Every Living Thing: Man's Obsessive Quest to Catalog Life, from Nanobacteria to New Monkeys

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Harper Collins, 2009 - Science - 272 pages
13 Reviews

Biologists and laypeople alike have repeatedly claimed victory over life. A thousand years ago we thought we knew almost everything; a hundred years ago, too. But even today, Rob Dunn argues, discoveries we can't yet imagine still await.

In a series of vivid portraits of single-minded scientists, Dunn traces the history of human discovery, from the establishment of classification in the eighteenth century to today's attempts to find life in space. The narrative telescopes from a scientist's attempt to find one single thing (a rare ant-emulating beetle species) to another scientist's attempt to find everything in a small patch of jungle in Guanacaste, Costa Rica. With poetry and humor, Dunn reminds readers how tough and exhilarating it is to study the natural world, and why it matters.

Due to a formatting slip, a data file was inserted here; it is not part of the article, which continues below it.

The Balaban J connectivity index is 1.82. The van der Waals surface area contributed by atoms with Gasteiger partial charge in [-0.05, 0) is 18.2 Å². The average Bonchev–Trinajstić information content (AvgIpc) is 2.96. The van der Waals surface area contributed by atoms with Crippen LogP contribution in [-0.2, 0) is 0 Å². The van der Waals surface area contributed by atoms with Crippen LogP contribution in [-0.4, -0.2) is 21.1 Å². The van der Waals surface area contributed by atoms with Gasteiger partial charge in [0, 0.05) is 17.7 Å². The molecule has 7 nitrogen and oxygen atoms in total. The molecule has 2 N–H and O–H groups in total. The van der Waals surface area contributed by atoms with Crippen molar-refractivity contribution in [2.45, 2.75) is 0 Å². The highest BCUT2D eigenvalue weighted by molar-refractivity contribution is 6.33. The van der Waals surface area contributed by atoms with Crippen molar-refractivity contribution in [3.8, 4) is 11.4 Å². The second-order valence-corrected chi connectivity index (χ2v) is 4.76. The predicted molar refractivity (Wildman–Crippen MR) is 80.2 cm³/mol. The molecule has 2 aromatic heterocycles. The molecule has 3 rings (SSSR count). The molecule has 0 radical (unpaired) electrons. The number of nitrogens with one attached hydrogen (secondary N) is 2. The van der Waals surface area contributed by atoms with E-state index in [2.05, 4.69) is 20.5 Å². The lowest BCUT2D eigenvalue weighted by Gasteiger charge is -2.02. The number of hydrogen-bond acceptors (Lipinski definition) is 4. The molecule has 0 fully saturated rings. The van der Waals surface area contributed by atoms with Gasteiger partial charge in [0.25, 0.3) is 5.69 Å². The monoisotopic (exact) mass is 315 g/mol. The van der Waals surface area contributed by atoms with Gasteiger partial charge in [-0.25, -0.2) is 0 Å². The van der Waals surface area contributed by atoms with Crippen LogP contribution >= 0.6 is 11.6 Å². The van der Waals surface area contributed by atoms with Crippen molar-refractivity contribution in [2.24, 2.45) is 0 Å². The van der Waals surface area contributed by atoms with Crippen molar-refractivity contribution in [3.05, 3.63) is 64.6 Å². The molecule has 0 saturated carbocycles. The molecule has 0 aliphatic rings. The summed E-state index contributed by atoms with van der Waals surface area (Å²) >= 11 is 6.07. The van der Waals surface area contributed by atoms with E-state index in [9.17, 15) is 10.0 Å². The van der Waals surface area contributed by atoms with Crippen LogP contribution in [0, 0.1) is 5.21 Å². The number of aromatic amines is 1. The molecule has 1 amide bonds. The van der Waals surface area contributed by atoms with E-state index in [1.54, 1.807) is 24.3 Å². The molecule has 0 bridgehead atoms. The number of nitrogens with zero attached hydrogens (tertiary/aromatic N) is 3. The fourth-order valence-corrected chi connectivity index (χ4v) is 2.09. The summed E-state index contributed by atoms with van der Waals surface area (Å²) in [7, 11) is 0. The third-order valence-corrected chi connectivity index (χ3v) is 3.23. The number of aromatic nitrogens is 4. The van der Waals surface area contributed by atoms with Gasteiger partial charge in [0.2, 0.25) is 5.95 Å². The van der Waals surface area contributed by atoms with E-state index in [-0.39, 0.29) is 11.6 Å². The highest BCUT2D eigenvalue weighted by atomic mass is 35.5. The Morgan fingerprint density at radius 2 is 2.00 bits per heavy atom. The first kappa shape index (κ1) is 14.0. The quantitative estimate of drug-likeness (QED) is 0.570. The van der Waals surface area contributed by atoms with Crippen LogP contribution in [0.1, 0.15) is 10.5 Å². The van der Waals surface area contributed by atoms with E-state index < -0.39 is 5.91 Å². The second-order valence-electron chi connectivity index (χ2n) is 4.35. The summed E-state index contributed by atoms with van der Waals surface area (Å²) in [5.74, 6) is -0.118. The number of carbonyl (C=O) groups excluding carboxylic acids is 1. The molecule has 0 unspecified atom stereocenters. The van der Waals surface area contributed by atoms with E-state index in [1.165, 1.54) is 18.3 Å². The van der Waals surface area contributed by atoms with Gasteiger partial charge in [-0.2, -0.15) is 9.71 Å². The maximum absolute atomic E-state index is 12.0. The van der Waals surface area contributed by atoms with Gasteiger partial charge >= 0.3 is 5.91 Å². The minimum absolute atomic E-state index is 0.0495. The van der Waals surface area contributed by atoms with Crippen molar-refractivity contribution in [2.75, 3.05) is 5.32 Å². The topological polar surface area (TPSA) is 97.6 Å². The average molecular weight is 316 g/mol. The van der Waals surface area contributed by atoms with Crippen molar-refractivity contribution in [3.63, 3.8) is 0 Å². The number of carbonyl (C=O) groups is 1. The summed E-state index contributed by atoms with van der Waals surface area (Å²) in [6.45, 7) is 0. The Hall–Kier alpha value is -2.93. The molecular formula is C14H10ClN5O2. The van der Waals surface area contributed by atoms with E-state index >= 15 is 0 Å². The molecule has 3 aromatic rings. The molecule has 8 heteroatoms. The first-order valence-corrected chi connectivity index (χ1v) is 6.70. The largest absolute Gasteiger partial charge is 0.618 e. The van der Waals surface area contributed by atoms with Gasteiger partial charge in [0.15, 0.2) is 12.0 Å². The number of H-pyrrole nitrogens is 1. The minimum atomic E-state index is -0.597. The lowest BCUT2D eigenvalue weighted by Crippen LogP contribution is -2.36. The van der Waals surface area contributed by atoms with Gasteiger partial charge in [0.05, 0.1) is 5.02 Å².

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LibraryThing Review

User Review  - satyridae - LibraryThing

I really enjoyed this book, which looks at scientists through the ages, many of whom are more than a little bit dotty. Especially Linnaeus, of course. I learned a lot about archaea and nanobacteria ... Read full review

Review: Every Living Thing: Man's Obsessive Quest to Catalog Life, from Nanobacteria to New Monkeys

User Review  - Michael Alexander Henke - Goodreads

Many people may remember hearing the name Carl Linnaeus from a biology class they took at one point time. He's the man who gave the binomial nomenclature system for classifying life. Unless you ... Read full review

Contents

Common Names
23
The Invisible World
40
Part II
57
Part III
131
Origin Stories
181
Looking Out
193
To Squeeze Life from a Stone
209
The Wrong Elephant?
224
What Remains
246
Endnotes
257
Index
265
Copyright

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About the author (2009)

Rob Dunn is an assistant professor in the department of zoology at the North Carolina State University.

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